The speakers ship with four microfiber drawstring bags, one for each of the speakers and another two for the various included cables. In addition to the USB audio cable, power adapter, and speaker-to-speaker cable, Audioengine includes a 3.5mm audio cable for wired playback from mobile devices.
On tracks with intense sub-bass content, like The Knife’s “Silent Shout,” the speakers solid bass depth. Since they can get extremely loud, it’s quite possible to push the HD3 to distort on tracks like this. However, we won’t view that as a negative—even at extremely loud levels, with an iPhone 6s streaming at maximum volume, distortion doesn’t enter the picture. At even higher levels, when volume is maxed out on both the sound source and the speakers, distortion does occur, but it seems unlikely anyone will be listening at these insane levels. And, for what it’s worth, the distortion only seems to occur on tracks with powerful sub-bass, like this one—tracks without deep lows don’t distort, even at maxed out volume levels.
Bill Callahan’s “Drover,” a track with far less deep bass in the mix, give us a better overall idea of the HD3’s sound signature. As has been the case with a majority of Audioengine products we’ve tested, the speakers don’t invent bass where it doesn’t exist, so the drums on this track don’t have a lot of deep, added bass depth to them like they often do through bass-heavy systems. Most of the low frequency response seems focused more on lows and low-mids rather than sub-bass frequencies, thus Callahan’s baritone vocals receive a pleasant richness. The high-mids and highs are crystal clear, giving the vocals plenty of clarity and contour, as well as some bright presence to the guitar strumming and percussive hits. This is a mids- and highs-focused sound signature. It sounds excellent, but bass fiends will likely be disappointed.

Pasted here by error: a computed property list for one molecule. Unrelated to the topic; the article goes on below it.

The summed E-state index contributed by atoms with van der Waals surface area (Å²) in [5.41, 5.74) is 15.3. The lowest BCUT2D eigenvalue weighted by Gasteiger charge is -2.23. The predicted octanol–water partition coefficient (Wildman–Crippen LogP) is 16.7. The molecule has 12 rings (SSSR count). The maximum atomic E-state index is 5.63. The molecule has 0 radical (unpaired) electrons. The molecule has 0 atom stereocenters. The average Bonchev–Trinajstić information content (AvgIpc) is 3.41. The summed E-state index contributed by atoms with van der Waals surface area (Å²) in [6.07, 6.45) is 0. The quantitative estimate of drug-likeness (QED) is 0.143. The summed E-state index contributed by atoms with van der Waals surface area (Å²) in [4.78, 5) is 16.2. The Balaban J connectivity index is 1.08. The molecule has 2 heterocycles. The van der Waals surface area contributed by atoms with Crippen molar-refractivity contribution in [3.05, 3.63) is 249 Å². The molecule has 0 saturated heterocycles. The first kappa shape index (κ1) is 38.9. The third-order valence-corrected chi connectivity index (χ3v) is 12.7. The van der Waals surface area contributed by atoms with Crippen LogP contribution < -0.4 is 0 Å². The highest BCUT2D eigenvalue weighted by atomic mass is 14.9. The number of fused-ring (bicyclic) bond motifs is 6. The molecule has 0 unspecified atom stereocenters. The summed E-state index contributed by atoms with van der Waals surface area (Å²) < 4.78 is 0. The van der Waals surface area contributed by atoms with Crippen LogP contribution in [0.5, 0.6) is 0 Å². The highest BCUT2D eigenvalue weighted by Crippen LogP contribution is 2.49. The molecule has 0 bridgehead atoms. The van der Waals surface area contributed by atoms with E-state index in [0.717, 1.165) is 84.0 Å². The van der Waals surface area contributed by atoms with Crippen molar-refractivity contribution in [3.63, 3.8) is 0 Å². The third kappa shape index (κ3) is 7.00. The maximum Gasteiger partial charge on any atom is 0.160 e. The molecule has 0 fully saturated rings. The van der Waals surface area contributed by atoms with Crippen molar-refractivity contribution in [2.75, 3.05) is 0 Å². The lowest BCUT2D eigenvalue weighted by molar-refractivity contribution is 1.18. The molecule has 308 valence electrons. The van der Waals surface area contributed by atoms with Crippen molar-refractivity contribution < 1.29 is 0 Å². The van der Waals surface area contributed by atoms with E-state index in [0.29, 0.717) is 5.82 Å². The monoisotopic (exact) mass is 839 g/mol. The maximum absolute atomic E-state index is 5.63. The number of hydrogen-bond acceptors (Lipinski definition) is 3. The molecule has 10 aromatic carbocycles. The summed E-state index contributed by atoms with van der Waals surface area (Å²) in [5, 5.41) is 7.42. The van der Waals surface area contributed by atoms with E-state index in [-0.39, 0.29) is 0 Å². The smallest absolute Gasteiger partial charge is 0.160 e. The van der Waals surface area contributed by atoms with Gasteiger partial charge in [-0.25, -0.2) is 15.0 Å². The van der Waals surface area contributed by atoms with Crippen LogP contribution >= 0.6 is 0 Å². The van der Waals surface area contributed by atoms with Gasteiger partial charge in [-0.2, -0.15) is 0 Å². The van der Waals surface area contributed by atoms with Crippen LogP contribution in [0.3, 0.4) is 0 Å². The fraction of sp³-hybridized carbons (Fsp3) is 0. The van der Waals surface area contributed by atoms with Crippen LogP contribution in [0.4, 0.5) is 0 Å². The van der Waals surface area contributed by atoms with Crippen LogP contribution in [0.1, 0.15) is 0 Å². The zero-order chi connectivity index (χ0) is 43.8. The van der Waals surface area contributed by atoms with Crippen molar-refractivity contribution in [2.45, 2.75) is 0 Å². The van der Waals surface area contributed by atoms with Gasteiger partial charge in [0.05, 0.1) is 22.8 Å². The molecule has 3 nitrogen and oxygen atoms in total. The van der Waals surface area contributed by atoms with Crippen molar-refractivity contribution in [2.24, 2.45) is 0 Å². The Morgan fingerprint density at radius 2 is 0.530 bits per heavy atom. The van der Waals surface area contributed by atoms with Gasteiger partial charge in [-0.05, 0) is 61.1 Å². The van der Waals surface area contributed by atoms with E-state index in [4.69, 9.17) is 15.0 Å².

On Jay-Z and Kanye West’s “No Church in the Wild,” the kick drum loop receives plenty of high-mid presence, helping to accentuate its sharp, piercing attack. The sub-bass synth hits that punctuate the beat are delivered with a solid sense of depth, but nothing that sounds like there’s a subwoofer in the room. Again, the focus seems to be on the mids and high-mids, resulting in excellent vocal clarity without ever drifting into harsh or overly-sibilant territory.
On orchestral tracks, like the opening scene in John Adams’ The Gospel According to the Other Mary, the lower register instrumentation gets ideal representation. There’s a pleasant level of bass presence, but the lows play a supporting role to the higher register instrumentation. The strings, vocals, and brass are delivered with superb clarity, never too bright. When there are occasional deep bass moments in the recording, they spring out beautifully, neither dialed back nor boosted.
Of course, in the reduced bass mode, all things sound a bit brighter and thinner, but, as mentioned, it exists primarily for use with a subwoofer or to tone things down on vibration-prone tabletops and shelves. A subwoofer could bring out the richer, heartier bass moments in all of these tracks, but whether you need one will come down to personal preference.
The Audioengine HD3 are an excellent choice for those seeking an accurate sound signature from their Bluetooth stereo speakers. Frankly, even without the wireless audio functionality, these are winners—the RCA, USB, and 3.5mm inputs make them exceptionally versatile for the price, while the 24-bit DAC ups the value even more. Most of the wireless speakers we can recommend in this price range are all-in-one systems, like the Audioengine B2 Wireless Speaker. However, if stereo separation is a must, the $400 HD3 Wireless Speakers won’t disappoint those seeking accurate wireless audio. They earn our Editors’ Choice for bringing quality Bluetooth performance and a 24-bit DAC to the classic bookshelf design.”